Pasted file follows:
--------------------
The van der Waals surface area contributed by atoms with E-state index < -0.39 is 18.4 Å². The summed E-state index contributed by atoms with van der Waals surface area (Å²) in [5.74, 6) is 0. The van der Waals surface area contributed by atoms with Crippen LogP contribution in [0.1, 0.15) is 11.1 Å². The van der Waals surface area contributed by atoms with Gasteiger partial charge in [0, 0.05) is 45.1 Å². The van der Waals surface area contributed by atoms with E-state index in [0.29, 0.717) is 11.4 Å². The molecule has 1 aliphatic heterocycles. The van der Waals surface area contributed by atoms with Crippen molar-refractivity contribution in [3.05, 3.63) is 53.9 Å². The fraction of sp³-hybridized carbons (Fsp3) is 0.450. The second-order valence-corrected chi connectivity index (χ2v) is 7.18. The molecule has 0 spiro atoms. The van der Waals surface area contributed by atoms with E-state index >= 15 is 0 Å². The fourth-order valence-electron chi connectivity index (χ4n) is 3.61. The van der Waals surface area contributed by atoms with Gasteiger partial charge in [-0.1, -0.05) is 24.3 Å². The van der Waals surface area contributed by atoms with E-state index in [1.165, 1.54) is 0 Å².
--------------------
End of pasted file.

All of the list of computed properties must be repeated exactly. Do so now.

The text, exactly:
The van der Waals surface area contributed by atoms with E-state index < -0.39 is 18.4 Å². The summed E-state index contributed by atoms with van der Waals surface area (Å²) in [5.74, 6) is 0. The van der Waals surface area contributed by atoms with Crippen LogP contribution in [0.1, 0.15) is 11.1 Å². The van der Waals surface area contributed by atoms with Gasteiger partial charge in [0, 0.05) is 45.1 Å². The van der Waals surface area contributed by atoms with E-state index in [0.29, 0.717) is 11.4 Å². The molecule has 1 aliphatic heterocycles. The van der Waals surface area contributed by atoms with Crippen molar-refractivity contribution in [3.05, 3.63) is 53.9 Å². The fraction of sp³-hybridized carbons (Fsp3) is 0.450. The second-order valence-corrected chi connectivity index (χ2v) is 7.18. The molecule has 0 spiro atoms. The van der Waals surface area contributed by atoms with E-state index >= 15 is 0 Å². The fourth-order valence-electron chi connectivity index (χ4n) is 3.61. The van der Waals surface area contributed by atoms with Gasteiger partial charge in [-0.1, -0.05) is 24.3 Å². The van der Waals surface area contributed by atoms with E-state index in [1.165, 1.54) is 0 Å².